Head and Neck Cancer Susceptibility and Metabolism in Fanconi Anemia

Tafadzwa Chihanga, Sara Vicente-Muñoz, Sonya Ruiz-Torres, Bidisha Pal, Mathieu Sertorio, Paul R. Andreassen, Ruby Khoury, Parinda Mehta, Stella M. Davies, Andrew N. Lane, Lindsey E. Romick-Rosendale, Susanne I. Wells

Research output: Contribution to journalReview articlepeer-review

1 Scopus citations


Fanconi anemia (FA) is a rare inherited, generally autosomal recessive syndrome, but it displays X-linked or dominant negative inheritance for certain genes. FA is characterized by a deficiency in DNA damage repair that results in bone marrow failure, and in an increased risk for various epithelial tumors, most commonly squamous cell carcinomas of the head and neck (HNSCC) and of the esophagus, anogenital tract and skin. Individuals with FA exhibit increased human papilloma virus (HPV) prevalence. Furthermore, a subset of anogenital squamous cell carcinomas (SCCs) in FA harbor HPV sequences and FA-deficient laboratory models reveal molecular crosstalk between HPV and FA proteins. However, a definitive role for HPV in HNSCC development in the FA patient population is unproven. Cellular metabolism plays an integral role in tissue homeostasis, and metabolic deregulation is a known hallmark of cancer progression that supports uncontrolled proliferation, tumor development and metastatic dissemination. The metabolic consequences of FA deficiency in keratinocytes and associated impact on the development of SCC in the FA population is poorly understood. Herein, we review the current literature on the metabolic consequences of FA deficiency and potential effects of resulting metabolic reprogramming on FA cancer phenotypes.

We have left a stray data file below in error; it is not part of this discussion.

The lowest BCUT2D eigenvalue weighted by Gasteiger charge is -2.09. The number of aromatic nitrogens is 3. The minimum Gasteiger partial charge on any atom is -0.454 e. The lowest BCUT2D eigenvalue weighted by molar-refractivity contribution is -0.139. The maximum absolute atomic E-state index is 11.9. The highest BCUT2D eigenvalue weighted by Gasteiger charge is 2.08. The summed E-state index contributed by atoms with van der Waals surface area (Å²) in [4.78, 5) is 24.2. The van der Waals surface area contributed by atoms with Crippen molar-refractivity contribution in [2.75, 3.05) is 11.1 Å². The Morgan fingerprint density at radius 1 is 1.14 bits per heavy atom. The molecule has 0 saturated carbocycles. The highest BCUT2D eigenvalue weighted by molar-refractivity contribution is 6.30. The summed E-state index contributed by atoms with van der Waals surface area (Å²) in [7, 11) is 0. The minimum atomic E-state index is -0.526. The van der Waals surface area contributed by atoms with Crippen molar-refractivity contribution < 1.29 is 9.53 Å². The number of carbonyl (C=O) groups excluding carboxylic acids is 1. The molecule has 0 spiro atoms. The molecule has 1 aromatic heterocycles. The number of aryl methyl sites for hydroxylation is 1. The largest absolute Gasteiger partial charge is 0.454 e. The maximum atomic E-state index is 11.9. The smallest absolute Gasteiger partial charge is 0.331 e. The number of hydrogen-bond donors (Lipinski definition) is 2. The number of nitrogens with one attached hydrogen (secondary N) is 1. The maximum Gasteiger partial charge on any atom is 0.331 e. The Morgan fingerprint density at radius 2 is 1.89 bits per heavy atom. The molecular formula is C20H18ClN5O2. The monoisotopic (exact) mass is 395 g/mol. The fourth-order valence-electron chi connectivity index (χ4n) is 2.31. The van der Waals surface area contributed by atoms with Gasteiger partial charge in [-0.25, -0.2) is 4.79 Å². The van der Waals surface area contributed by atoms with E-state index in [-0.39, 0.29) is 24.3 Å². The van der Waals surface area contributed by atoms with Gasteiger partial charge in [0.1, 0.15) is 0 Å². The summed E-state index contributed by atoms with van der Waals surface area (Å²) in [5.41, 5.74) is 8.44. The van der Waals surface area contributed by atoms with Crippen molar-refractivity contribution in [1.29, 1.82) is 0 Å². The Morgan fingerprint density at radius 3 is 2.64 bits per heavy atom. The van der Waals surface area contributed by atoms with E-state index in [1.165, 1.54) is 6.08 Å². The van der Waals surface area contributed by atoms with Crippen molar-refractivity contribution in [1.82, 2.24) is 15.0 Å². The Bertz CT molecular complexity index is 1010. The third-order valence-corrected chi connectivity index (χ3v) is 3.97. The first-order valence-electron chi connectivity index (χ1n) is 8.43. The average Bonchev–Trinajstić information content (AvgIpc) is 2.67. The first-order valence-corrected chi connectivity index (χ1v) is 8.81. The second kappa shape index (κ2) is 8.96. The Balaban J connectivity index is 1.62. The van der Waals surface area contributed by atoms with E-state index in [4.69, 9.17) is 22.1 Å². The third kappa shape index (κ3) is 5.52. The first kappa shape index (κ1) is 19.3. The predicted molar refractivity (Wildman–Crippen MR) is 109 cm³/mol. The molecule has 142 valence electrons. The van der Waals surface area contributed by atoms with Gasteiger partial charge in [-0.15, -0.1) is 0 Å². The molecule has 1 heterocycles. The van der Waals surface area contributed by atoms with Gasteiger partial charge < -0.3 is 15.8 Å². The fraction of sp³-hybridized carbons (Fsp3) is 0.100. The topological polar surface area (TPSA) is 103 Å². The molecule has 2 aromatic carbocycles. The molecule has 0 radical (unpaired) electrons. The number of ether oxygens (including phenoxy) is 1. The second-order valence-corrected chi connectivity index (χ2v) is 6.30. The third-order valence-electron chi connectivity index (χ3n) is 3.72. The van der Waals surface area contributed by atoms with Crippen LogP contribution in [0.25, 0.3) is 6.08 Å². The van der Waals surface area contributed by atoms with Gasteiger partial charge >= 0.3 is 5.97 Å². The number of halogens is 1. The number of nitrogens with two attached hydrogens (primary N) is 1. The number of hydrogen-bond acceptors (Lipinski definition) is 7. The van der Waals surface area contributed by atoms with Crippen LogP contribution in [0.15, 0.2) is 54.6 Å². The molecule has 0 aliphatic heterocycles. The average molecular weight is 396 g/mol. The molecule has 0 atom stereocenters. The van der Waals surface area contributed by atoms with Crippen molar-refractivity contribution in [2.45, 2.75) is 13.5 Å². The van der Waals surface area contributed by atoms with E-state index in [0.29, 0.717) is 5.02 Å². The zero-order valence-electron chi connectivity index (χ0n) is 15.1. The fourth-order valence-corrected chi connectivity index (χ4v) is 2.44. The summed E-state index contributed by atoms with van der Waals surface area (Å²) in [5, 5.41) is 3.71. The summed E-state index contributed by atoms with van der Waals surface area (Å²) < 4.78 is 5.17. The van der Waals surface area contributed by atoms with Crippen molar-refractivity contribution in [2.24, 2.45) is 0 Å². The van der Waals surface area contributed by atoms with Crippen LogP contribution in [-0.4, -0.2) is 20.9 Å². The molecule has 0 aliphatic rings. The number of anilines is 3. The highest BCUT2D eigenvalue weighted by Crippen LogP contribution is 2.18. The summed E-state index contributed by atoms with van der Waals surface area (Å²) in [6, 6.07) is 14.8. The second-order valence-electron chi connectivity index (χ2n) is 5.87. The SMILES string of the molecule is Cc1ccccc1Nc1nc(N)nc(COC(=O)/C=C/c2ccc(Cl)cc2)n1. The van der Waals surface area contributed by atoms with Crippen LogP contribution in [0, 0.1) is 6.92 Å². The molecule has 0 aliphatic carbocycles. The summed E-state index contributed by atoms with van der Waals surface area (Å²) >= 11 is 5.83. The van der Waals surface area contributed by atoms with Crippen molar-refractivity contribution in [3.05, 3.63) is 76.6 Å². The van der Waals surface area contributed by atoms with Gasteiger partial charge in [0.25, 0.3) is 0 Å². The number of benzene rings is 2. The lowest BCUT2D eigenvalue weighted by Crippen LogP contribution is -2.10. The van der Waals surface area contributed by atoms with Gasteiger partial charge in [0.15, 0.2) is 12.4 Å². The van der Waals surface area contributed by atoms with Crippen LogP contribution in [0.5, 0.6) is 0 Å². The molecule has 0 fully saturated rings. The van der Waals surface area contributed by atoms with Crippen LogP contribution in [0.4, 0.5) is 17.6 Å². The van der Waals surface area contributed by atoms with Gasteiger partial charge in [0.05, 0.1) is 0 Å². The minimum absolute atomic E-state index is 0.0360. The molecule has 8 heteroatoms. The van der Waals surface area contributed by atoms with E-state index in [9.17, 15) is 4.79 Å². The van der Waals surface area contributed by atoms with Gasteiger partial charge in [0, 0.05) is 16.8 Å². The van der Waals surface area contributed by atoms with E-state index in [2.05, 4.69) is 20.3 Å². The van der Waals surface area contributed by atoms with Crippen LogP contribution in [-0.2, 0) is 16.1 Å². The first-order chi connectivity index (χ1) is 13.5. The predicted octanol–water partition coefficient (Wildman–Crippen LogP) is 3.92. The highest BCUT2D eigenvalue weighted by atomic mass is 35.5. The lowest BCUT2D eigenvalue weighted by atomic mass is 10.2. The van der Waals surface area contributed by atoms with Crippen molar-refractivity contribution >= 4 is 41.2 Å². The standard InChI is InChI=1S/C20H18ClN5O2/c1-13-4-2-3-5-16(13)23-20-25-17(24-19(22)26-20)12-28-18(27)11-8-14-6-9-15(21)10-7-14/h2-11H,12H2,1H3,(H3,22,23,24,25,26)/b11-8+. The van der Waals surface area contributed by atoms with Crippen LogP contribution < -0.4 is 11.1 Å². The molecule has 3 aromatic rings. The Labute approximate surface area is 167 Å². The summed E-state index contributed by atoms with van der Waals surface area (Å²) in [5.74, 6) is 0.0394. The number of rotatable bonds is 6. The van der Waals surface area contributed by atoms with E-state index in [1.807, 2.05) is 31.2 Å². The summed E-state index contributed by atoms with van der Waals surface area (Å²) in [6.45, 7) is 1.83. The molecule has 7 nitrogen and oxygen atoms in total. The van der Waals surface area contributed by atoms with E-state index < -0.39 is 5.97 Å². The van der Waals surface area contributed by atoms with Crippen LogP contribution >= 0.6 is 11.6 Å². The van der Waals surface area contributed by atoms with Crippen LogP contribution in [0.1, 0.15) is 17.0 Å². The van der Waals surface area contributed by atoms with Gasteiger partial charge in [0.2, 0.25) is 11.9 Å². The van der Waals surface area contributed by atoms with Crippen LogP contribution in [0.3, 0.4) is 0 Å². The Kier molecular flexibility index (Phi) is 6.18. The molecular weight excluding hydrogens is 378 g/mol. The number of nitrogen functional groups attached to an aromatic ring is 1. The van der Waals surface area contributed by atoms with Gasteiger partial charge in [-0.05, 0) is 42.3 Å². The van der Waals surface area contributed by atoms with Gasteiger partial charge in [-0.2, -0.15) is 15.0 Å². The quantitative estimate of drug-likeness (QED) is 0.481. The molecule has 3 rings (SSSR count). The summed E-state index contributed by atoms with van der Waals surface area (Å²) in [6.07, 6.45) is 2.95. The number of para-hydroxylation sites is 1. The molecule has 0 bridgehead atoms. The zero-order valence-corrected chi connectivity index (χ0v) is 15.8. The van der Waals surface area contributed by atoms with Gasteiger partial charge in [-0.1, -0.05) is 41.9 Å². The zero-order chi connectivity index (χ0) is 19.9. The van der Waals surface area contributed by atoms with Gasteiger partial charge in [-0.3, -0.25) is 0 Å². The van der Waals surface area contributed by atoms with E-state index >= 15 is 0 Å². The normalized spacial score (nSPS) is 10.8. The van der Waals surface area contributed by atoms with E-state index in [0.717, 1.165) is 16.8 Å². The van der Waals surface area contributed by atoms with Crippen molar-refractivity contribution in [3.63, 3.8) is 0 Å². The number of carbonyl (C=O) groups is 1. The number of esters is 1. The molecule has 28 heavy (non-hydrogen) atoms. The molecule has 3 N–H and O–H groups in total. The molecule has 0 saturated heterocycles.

Original languageEnglish
Article number2040
Issue number8
StatePublished - Apr 1 2022

Bibliographical note

Publisher Copyright:
© 2022 by the authors. Licensee MDPI, Basel, Switzerland.


  • Fanconi anemia
  • aldehydes
  • human papillomavirus
  • lipids
  • metabolism
  • mitochondria
  • reactive oxygen species
  • squamous cell carcinoma

ASJC Scopus subject areas

  • Oncology
  • Cancer Research


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